Real Duppies Stories: Stranger duppy gets a beating
As a child, Nerris McKenzie lived near Pondside in Hanover.
She was born with a piece of fat over her face, thus the reason she said she had seen so many duppies. She is a firm believer in their existence, and said only God can tell her otherwise.
One 'brown-dusk' evening, she and her father, with whom she and a sister were living, fell out. She decided to leave for her mother's house, so she collected her pieces of clothes, folded them, and put them under her arm. She was not going to put up with her father shouting at her.
Minutes before, McKenzie had seen a woman walking by her yard. The woman wore a pink dress with a white apron, and carried a round basket on her head. Yet, the woman had no face.
She wondered where the woman was coming from that time of evening because it was not a market day.
McKenzie dashed out of the yard, hoping to catch up with the woman because night was fast approaching.
She ran until she saw the woman around a bend, but as hard as she tried, she could not catch up with the woman, who disappeared just like that.
She was to have many more sightings of 'spirits' that just vanished in thin air, like the man she sawsitting under a mango tree, rolling tobacco on his leg, one very hot day.
Her cousin Ashley was right beside her, but could not see what she was showing him as hard as he tried. She had never seen him in her district, so she pointed at the man.
"See him deh, see him deh," she whispered to Ashley.
Then the man looked away from the tobacco, straight at McKenzie. She could see the white of his eyes before he too vanished.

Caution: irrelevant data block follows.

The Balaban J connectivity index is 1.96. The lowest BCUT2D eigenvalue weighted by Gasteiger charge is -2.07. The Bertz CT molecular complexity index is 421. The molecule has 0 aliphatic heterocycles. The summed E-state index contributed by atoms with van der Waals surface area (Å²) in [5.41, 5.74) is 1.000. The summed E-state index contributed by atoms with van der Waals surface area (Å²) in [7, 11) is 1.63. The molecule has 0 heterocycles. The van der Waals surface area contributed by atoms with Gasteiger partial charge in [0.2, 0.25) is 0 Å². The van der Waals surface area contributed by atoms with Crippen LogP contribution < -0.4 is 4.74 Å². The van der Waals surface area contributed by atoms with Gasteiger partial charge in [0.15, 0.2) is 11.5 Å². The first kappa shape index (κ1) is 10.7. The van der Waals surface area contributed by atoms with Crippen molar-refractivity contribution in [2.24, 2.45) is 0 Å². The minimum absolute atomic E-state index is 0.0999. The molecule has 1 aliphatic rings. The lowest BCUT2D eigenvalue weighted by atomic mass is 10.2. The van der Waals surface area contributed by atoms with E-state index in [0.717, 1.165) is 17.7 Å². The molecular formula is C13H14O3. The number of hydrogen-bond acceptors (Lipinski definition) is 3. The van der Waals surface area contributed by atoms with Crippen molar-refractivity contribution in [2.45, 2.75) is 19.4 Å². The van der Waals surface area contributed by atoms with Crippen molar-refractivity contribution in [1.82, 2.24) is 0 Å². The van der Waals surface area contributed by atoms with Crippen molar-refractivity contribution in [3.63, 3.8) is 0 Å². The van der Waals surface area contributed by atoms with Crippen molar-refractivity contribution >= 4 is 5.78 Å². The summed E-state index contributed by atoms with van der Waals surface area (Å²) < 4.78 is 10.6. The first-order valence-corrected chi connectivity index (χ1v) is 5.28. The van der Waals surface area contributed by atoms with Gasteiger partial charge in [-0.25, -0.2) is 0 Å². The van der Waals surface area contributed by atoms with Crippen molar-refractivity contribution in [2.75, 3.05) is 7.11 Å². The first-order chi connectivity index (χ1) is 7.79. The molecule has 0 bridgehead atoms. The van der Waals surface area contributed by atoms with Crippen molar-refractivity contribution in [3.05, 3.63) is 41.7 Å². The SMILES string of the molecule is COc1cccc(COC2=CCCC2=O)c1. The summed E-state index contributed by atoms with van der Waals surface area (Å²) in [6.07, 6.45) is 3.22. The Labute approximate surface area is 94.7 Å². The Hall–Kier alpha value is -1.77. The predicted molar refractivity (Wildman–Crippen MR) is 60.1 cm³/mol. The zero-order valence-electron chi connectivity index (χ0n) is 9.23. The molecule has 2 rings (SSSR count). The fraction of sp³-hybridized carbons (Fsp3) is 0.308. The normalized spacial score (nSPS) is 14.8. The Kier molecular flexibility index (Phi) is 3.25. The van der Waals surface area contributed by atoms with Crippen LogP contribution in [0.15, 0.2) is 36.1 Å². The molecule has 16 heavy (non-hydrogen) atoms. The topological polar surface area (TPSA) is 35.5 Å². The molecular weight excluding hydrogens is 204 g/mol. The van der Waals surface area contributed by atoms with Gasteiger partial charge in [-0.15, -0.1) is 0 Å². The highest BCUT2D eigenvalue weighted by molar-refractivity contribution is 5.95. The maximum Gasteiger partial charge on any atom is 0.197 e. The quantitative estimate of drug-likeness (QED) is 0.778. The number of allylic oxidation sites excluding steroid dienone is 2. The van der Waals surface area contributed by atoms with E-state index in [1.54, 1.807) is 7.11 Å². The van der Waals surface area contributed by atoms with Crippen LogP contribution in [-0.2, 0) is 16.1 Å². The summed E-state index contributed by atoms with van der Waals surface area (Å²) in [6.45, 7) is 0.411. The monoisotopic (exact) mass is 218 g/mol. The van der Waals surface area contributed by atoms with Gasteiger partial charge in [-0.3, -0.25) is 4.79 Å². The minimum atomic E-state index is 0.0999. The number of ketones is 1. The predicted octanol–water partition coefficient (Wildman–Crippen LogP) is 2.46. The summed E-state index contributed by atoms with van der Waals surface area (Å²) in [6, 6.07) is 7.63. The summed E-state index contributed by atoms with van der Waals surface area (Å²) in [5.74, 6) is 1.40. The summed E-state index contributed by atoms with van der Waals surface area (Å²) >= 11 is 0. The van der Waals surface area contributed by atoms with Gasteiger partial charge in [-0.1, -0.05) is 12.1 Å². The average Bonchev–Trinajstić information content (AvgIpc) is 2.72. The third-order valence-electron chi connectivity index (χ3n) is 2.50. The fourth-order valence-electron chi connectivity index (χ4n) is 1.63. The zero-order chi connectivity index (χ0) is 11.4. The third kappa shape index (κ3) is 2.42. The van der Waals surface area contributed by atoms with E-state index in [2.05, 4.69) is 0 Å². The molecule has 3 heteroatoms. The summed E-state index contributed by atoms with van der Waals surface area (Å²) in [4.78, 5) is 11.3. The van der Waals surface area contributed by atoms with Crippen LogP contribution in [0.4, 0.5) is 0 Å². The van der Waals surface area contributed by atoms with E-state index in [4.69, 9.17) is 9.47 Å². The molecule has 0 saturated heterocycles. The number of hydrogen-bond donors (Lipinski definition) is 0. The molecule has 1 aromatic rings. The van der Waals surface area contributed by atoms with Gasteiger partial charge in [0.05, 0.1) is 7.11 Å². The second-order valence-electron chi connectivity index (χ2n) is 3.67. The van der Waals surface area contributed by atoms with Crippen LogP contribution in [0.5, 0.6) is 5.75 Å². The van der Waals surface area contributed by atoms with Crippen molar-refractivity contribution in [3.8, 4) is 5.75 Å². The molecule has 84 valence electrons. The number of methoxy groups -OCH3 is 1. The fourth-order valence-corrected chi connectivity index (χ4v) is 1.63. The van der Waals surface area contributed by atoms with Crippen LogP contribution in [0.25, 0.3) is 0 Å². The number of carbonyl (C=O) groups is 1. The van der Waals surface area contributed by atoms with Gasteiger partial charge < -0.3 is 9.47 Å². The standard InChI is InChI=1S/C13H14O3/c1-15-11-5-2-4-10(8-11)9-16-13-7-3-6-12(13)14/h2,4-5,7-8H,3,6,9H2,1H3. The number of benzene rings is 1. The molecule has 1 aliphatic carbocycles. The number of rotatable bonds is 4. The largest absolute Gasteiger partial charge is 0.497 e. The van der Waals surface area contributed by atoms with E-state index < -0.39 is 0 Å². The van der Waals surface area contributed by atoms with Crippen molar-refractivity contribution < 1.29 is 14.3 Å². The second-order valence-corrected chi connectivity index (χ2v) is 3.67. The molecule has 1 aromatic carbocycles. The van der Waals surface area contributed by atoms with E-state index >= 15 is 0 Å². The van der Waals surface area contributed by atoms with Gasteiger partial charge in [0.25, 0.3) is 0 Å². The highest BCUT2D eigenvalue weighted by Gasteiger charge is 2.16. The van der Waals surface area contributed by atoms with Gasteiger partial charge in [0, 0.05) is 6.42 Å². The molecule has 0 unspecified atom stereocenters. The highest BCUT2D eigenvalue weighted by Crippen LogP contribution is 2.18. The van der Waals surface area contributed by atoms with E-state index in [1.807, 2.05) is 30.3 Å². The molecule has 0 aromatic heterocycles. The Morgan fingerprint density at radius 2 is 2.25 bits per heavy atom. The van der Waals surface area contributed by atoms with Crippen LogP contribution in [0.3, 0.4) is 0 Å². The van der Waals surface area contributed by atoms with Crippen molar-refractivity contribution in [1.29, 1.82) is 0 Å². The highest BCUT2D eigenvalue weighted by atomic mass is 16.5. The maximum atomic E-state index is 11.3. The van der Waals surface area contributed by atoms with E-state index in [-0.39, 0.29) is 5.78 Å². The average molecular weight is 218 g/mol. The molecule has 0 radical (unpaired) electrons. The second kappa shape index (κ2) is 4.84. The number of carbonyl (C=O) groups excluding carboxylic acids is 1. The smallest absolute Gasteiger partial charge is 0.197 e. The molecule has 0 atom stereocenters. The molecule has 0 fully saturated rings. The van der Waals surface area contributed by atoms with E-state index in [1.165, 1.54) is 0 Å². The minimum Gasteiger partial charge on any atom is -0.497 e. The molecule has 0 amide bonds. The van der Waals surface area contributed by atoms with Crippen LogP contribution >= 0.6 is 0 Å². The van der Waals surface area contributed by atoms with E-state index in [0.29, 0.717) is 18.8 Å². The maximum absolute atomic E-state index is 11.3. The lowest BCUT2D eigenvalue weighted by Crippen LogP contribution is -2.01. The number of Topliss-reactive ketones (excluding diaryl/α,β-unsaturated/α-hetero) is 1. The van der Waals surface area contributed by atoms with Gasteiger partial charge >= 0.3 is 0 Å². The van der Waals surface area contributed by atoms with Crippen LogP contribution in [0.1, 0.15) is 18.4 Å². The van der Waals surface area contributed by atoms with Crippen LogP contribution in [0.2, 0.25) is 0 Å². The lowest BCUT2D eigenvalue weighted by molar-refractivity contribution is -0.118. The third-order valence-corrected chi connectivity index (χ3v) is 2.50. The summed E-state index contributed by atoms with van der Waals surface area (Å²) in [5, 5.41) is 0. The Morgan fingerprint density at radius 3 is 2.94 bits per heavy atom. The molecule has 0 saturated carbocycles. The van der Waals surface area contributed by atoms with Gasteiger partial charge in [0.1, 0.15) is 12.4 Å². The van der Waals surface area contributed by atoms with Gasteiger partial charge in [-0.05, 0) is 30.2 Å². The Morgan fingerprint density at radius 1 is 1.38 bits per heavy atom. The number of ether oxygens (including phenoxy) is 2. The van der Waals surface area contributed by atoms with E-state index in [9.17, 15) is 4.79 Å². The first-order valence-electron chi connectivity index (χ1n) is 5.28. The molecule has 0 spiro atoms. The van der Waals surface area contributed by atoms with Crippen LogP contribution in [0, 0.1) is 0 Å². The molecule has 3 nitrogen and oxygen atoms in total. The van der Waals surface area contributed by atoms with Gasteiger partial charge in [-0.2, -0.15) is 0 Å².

She believes that the eye contact she had made with that duppy 'blinded' her, as he was the last duppy she saw.
"And from deh soh, mi no see no more so plain," she recalled. Yet, she still feels their presence.
However, McKenzie' most fascinating duppy story is that of Miss Haye's duppy who followed her cousin Busha home one night.
Busha was coming from a dance only to see Miss Haye coming down a hill. He quickened his pace because he knew that woman was long dead.
Busha walked fast, trying to outpace Miss Haye, but she was tagging right along. To get to his house he turned into a lane, and when he looked back, there was Miss Haye in hot pursuit.
He walked through Miss Eny's yard to reach his house.
There, he frantically called his father while knocking on the door. His father let him in, slammed the door, and locked it.
But, he was terrified when he saw one of Miss Haye's fingers coming through a crack in the door.
Unsuccessful in opening the door, Miss Haye turned back, but she was in for a most unpleasant encounter herself.
To get back from whence she had come, she walked through Miss Eny's yard in which there were many duppies who were not familiar with her.
They grabbed Miss Haye, and gave her a piece of beating. As the blows stung her she screamed, "Waai! Waai! Waai!"
And that was the last time, perhaps, that Miss Haye's duppy went where it did not belong.